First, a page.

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How Does the Heart Beat?

The less heart beats you use, the longer and better you will live.

Your heart beats through a source of electrical activity known as “electrical impulses”. This electrical system, also called the Cardiac Cycle, refers to one complete heartbeat from its generation to the next beat. 

What is the Heart’s Electrical System? 

Your heart is roughly the size of your fist and it is made up of four chambers. The upper chambers consist of the left and right atria. The lower chambers consist of the left and right ventricles.

The heart’s electrical system goes through a series of contraction and relaxation modes to pump blood through the heart’s atria and ventricles. Your heartbeats are trigged by electrical impulses that travel down a pathway in your heart. These electrical impulses are stimulated and regulated by your hearts own pacemaker also called the sinoatrial (SA) node.

How Exactly Does the Electrical System Cause the Heart to Beat? 

The blood in the upper chambers (right/ left atria) of your heart builds up and this triggers the sinoatrial node to send out electrical impulse that tells the atria to contract. Upon contraction, this pushes the blood through the heart and into the lower chambers (right/ left ventricles). This is part one of the pumping phase called Diastole.

Once the lower ventricles are filled with blood then electrical impulses signal the ventricles to contract. This phase is called Systole. Valves are opened and blood flows from the ventricles into the lungs to pick up oxygen. Oxygen-rich blood in the left ventricle then flows into the rest of the body.

The blood transfers into the aorta and then the ventricles relax and the valves close. This decrease in pressure (caused by the relaxation phase) causes valves to reopen and the cycle to begin again.

Each cycle (two phases) lasts roughly one second.

This cycle can increase contractions during exercise and decrease them during times of rest.

On average, the heart beats roughly 60-80 times per minute.

Your heart works in conjunction with other parts of your body. Your brain senses your environment, your activity and your stress and then adjusts accordingly within the cardiovascular system.

The heart’s conduction system is similar to that of an orchestra. It has finely tuned movements of different sections that come together in the end for a well-produced response.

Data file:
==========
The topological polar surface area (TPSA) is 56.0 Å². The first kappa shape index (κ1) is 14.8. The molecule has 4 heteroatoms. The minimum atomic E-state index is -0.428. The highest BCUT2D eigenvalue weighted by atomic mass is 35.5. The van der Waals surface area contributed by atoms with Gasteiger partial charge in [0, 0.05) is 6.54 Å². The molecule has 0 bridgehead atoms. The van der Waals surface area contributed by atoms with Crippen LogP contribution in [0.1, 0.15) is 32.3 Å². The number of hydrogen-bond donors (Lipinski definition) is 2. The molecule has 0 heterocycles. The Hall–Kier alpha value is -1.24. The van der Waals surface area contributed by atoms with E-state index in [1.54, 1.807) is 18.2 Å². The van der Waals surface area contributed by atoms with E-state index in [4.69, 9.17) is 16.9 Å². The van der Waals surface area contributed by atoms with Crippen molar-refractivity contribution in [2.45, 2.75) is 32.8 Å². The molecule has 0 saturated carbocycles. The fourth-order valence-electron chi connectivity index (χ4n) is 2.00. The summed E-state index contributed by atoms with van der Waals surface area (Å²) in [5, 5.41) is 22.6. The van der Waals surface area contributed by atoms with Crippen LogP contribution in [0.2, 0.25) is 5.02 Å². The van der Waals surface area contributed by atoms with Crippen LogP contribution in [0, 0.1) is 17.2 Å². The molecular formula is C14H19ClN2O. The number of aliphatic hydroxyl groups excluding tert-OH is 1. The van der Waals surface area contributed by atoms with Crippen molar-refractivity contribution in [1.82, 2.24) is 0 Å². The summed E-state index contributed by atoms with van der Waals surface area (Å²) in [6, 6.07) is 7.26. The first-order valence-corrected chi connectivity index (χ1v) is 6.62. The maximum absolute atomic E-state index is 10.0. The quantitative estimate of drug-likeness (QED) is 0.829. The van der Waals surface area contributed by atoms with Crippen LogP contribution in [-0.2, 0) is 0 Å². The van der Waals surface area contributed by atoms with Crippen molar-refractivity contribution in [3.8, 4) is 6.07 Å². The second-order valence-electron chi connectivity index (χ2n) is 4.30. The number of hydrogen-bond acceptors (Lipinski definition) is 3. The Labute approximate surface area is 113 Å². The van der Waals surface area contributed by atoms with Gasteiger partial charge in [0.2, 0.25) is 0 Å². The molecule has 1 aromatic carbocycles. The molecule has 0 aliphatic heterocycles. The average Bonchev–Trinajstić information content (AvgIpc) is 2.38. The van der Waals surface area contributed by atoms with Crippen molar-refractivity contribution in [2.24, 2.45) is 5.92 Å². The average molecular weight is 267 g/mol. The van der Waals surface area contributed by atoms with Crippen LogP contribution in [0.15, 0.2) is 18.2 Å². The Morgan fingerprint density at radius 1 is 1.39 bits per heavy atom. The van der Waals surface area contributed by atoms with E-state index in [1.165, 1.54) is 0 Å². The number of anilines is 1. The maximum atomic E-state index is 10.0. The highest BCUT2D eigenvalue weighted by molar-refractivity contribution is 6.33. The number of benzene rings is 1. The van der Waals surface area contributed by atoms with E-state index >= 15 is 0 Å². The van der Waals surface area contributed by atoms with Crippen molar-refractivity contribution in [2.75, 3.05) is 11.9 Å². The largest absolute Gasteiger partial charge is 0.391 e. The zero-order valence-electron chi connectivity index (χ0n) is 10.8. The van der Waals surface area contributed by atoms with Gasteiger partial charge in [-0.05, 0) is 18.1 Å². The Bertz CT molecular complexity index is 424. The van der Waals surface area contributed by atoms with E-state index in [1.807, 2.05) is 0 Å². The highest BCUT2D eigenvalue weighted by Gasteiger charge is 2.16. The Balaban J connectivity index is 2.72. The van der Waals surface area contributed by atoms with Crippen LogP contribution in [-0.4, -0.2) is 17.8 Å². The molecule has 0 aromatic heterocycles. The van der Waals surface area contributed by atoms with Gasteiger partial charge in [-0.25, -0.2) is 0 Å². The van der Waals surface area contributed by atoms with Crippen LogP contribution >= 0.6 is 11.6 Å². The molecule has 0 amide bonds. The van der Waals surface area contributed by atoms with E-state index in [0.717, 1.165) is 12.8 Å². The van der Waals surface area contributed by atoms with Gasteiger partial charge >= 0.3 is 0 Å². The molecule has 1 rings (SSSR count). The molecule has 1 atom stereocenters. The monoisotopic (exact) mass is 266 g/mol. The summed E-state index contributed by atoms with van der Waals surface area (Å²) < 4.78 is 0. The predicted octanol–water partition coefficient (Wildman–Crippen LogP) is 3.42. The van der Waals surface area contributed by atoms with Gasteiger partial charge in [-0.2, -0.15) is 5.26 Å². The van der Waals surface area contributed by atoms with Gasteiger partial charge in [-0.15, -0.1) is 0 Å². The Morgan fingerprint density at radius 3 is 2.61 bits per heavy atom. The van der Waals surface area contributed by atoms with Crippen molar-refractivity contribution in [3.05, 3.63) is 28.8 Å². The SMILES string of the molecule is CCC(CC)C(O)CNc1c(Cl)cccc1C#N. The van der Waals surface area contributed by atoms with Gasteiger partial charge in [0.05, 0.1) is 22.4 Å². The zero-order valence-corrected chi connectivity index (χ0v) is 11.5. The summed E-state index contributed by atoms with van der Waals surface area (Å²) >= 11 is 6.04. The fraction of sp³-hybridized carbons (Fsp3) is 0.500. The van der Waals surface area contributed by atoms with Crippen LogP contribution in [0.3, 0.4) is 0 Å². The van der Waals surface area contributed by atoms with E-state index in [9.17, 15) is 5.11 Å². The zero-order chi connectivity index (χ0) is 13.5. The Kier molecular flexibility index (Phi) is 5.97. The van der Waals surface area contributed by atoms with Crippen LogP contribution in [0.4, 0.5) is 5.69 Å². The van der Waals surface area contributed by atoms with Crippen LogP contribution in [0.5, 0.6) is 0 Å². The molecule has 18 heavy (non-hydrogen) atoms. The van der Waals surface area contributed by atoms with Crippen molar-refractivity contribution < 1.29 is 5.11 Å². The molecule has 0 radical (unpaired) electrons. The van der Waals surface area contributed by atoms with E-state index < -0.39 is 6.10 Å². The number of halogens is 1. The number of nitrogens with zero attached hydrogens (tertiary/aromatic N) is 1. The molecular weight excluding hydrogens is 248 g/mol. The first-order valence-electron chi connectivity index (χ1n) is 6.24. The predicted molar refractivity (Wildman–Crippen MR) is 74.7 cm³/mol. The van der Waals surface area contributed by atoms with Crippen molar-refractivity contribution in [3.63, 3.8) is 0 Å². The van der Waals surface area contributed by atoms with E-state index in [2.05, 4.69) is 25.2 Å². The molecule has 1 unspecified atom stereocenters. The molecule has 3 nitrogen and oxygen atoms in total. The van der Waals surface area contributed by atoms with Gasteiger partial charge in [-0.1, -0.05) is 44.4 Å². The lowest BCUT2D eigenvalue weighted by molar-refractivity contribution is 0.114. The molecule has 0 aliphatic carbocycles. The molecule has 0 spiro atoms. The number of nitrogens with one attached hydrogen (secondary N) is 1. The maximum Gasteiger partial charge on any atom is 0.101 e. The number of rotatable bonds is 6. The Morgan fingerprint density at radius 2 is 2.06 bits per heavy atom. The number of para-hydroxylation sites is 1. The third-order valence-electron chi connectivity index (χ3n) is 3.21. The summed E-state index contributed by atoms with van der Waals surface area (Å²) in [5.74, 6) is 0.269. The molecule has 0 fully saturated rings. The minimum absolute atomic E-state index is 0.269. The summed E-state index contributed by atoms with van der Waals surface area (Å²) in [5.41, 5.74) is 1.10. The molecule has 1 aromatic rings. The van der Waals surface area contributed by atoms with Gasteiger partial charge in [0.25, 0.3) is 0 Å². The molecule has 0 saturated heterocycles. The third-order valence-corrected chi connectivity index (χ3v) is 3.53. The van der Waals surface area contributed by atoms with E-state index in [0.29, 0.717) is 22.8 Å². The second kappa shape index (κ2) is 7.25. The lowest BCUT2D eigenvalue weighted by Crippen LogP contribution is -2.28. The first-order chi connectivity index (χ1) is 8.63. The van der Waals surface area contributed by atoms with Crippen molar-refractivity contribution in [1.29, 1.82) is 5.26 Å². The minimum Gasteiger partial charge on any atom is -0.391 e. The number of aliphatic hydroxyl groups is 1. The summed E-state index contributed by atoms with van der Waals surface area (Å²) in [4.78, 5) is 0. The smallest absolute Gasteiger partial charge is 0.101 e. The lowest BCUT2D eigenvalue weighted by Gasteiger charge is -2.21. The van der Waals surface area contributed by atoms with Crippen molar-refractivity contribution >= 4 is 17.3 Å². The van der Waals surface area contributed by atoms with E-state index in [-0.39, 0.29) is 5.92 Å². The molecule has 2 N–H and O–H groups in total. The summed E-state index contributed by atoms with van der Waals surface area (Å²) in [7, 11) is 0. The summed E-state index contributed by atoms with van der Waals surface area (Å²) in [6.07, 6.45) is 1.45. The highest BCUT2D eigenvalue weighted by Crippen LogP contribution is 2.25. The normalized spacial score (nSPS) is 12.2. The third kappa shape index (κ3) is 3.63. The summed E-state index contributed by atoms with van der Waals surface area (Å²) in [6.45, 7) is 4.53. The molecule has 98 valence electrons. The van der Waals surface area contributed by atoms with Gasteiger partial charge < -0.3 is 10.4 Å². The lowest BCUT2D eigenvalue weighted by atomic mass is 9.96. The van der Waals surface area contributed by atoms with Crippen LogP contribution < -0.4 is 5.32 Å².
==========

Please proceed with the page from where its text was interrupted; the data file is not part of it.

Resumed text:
How Do You Know How Fast Your Heart is Beating? 

The frequency of the Cardiac Cycle is described by the heart rate. Each beat of the heart occurs in 5 main stages that depend on both contraction and relaxation of the heart muscle.

Your heart rate indicates how fast your heart is beating. Heart rate is defined as the speed of your heart beat. It is measured by the number of contractions that occur in your heart per minute (bpm).

On average, a normal resting heart rate is around 60-100 bpm. Usually, a lower heart rate at rest indicates good heart function and exceptional cardiovascular fitness. Again, the heart rate can vary depending on the body’s physiological needs.

What Are Some Disorders That Affect the Heart Beat? 

Fortunately, you don’t have to do much work to think about how your heart beats. In fact, you likely may not think about it at all. When it’s not working properly, however, just about everything in the body becomes affected.

Some disorders with how the heart beats include:

  • If you have a heart rate slower than 60 bpm it is known as bradycardia. This is a “slow heart beat”.
  • If you have a heart rate that is faster than 100 bpm this is known as tachycardia. This is called a “fast heart beat”.
  • If you have an erratic, or irregular heart beat this is known as atrial fibrillation. This is an irregular heart rate that prevents the atria from contracting and so it doesn’t kick out blood. Blood then pools and stands still. It is the most common type of heart beat disorder.

Takeaway Message: 

Think of your heart rate as being like the speed of your car. You don’t want your heart to beat too fast or too slow but rather, you want it to beat at a nice and steady pace.

Support your heart’s natural beating pattern with a healthy diet and lifestyle. And sign up for our free monthly newsletter to get more tips about how to care for your heart naturally, without prescription drugs or invasive procedures.

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